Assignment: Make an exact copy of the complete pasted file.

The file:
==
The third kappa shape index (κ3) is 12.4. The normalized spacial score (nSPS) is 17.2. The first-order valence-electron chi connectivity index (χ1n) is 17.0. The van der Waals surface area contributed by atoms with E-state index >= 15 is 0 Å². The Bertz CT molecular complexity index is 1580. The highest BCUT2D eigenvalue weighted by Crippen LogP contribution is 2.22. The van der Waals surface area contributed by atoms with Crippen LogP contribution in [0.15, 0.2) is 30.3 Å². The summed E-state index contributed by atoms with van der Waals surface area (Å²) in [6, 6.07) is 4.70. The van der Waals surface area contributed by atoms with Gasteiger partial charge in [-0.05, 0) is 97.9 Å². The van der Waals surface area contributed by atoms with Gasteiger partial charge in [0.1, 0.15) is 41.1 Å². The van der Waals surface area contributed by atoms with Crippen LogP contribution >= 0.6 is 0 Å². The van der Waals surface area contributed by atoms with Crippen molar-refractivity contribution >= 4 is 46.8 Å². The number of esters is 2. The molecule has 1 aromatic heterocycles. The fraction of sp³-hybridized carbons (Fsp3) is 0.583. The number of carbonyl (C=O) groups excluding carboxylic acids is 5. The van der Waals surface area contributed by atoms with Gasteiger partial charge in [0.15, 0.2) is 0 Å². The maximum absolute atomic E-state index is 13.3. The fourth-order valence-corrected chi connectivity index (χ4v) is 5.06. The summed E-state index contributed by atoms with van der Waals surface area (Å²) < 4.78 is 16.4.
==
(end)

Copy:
The third kappa shape index (κ3) is 12.4. The normalized spacial score (nSPS) is 17.2. The first-order valence-electron chi connectivity index (χ1n) is 17.0. The van der Waals surface area contributed by atoms with E-state index >= 15 is 0 Å². The Bertz CT molecular complexity index is 1580. The highest BCUT2D eigenvalue weighted by Crippen LogP contribution is 2.22. The van der Waals surface area contributed by atoms with Crippen LogP contribution in [0.15, 0.2) is 30.3 Å². The summed E-state index contributed by atoms with van der Waals surface area (Å²) in [6, 6.07) is 4.70. The van der Waals surface area contributed by atoms with Gasteiger partial charge in [-0.05, 0) is 97.9 Å². The van der Waals surface area contributed by atoms with Gasteiger partial charge in [0.1, 0.15) is 41.1 Å². The van der Waals surface area contributed by atoms with Crippen LogP contribution >= 0.6 is 0 Å². The van der Waals surface area contributed by atoms with Crippen molar-refractivity contribution >= 4 is 46.8 Å². The number of esters is 2. The molecule has 1 aromatic heterocycles. The fraction of sp³-hybridized carbons (Fsp3) is 0.583. The number of carbonyl (C=O) groups excluding carboxylic acids is 5. The van der Waals surface area contributed by atoms with Gasteiger partial charge in [0.15, 0.2) is 0 Å². The maximum absolute atomic E-state index is 13.3. The fourth-order valence-corrected chi connectivity index (χ4v) is 5.06. The summed E-state index contributed by atoms with van der Waals surface area (Å²) < 4.78 is 16.4.